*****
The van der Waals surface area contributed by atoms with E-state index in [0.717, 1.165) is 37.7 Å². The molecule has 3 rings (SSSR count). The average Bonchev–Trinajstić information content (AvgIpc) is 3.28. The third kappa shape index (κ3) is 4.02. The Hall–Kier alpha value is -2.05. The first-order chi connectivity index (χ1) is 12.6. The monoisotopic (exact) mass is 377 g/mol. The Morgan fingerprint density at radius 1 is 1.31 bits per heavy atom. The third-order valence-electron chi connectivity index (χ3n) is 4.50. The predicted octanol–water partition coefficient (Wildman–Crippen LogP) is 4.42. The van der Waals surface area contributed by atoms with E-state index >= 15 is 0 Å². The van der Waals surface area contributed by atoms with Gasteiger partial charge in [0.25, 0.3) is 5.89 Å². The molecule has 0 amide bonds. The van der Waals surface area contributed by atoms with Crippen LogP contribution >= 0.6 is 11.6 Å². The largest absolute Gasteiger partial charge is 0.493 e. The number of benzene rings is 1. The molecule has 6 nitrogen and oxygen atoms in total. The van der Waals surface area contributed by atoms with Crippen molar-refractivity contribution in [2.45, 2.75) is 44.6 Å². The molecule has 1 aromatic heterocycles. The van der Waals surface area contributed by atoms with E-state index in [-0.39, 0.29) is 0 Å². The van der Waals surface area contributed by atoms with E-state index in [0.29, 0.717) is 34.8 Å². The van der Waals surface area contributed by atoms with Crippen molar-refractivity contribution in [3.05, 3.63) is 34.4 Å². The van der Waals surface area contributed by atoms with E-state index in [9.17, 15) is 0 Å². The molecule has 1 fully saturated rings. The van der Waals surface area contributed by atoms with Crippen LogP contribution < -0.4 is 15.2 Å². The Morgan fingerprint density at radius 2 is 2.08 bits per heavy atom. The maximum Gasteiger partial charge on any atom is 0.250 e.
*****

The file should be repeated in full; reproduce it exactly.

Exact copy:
The van der Waals surface area contributed by atoms with E-state index in [0.717, 1.165) is 37.7 Å². The molecule has 3 rings (SSSR count). The average Bonchev–Trinajstić information content (AvgIpc) is 3.28. The third kappa shape index (κ3) is 4.02. The Hall–Kier alpha value is -2.05. The first-order chi connectivity index (χ1) is 12.6. The monoisotopic (exact) mass is 377 g/mol. The Morgan fingerprint density at radius 1 is 1.31 bits per heavy atom. The third-order valence-electron chi connectivity index (χ3n) is 4.50. The predicted octanol–water partition coefficient (Wildman–Crippen LogP) is 4.42. The van der Waals surface area contributed by atoms with E-state index >= 15 is 0 Å². The van der Waals surface area contributed by atoms with Gasteiger partial charge in [0.25, 0.3) is 5.89 Å². The molecule has 0 amide bonds. The van der Waals surface area contributed by atoms with Crippen LogP contribution >= 0.6 is 11.6 Å². The largest absolute Gasteiger partial charge is 0.493 e. The number of benzene rings is 1. The molecule has 6 nitrogen and oxygen atoms in total. The van der Waals surface area contributed by atoms with Crippen molar-refractivity contribution in [2.45, 2.75) is 44.6 Å². The molecule has 1 aromatic heterocycles. The van der Waals surface area contributed by atoms with E-state index in [-0.39, 0.29) is 0 Å². The van der Waals surface area contributed by atoms with E-state index in [0.29, 0.717) is 34.8 Å². The van der Waals surface area contributed by atoms with Crippen molar-refractivity contribution in [3.05, 3.63) is 34.4 Å². The van der Waals surface area contributed by atoms with E-state index in [9.17, 15) is 0 Å². The molecule has 1 fully saturated rings. The van der Waals surface area contributed by atoms with Crippen LogP contribution < -0.4 is 15.2 Å². The Morgan fingerprint density at radius 2 is 2.08 bits per heavy atom. The maximum Gasteiger partial charge on any atom is 0.250 e.